Aimee commits suicide, and her friend blames herself for helping her do it. So do Aimee's parents and the police. And once the trial is over, and the acquittal, and the court ordered restraint order from ever seeing her friends again, and her parents' move away, then the narrator has to come to terms with every horrifying element of what happened and how she'll ever recover from it.
If I've painted this story a bit bleakly, I've not managed to do it as bleakly as the author has. Aimee is an amazingly depressing read, a painfully depressing one. Not only are problems just piled up (suicide, abuse, drugs, etc etc), but you don't even realize until 20 pages before the end that you've never learned the narrator's name. She's so dehumanized, so lost, that even her name is gone.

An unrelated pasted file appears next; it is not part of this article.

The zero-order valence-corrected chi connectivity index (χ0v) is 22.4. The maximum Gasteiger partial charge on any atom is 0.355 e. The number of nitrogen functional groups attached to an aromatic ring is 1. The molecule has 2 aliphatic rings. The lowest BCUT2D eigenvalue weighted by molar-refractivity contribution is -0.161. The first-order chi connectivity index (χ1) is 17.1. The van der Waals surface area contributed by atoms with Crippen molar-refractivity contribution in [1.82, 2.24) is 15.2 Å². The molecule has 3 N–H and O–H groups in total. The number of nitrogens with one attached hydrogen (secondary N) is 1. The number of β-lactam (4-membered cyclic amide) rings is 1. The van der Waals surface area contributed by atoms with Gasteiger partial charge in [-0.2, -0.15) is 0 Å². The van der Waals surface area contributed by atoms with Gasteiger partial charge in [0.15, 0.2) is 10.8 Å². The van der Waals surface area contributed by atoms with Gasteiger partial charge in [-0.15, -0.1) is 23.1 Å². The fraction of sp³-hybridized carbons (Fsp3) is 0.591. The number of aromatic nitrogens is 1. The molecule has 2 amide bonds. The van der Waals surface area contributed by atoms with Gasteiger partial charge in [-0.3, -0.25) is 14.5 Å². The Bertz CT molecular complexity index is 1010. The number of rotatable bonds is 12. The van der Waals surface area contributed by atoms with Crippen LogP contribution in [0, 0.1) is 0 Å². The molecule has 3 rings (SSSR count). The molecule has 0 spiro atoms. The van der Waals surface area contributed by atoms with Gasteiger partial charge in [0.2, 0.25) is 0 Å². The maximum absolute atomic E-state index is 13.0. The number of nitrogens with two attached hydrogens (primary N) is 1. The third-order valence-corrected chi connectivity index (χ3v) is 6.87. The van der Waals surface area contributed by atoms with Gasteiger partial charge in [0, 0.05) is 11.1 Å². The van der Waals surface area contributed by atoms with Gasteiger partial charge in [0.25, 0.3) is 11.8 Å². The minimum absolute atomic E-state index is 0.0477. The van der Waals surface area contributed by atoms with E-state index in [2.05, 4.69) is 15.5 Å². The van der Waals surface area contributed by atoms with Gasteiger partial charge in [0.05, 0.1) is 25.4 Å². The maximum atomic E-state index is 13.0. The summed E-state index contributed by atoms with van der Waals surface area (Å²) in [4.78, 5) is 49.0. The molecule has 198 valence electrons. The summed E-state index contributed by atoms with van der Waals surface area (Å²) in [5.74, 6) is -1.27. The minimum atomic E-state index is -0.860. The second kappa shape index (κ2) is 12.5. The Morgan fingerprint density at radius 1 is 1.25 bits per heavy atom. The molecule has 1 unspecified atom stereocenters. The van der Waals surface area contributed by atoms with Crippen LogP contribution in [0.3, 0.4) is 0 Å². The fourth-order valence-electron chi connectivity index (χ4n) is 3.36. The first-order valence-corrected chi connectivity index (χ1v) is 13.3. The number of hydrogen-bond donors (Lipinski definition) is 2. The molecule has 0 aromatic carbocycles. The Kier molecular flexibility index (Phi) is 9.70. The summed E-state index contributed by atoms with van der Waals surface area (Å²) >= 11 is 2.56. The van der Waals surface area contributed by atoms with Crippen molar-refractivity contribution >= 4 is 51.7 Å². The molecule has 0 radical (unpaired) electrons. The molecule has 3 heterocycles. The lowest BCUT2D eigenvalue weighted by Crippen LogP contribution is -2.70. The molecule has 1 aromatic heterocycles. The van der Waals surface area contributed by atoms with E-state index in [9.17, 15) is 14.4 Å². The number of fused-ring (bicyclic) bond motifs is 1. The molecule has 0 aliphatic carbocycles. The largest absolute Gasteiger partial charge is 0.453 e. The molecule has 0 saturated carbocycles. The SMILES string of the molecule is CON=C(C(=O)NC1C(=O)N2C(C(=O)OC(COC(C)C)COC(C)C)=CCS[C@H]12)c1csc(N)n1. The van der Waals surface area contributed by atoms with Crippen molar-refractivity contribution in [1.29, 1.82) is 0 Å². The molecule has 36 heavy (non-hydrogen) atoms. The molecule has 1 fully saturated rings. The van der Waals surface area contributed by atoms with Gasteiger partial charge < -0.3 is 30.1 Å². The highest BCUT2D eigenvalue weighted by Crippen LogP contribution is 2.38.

I have a tremendous soft spot for stories about suicide (one of my favorite books when I was a teen was Ordinary People) and I of course have my own personal history. This book is a tremendous accomplishment, but it is a grueling experience to read. In some ways, I'll compare it to the movie Thirteen -- both really moved me, but I could never watch/read them again. In the end, I am very moved, but not uplifted. And in the end, I wanted (and needed) something to rescue me.
Is that a strange way of saying a book is good?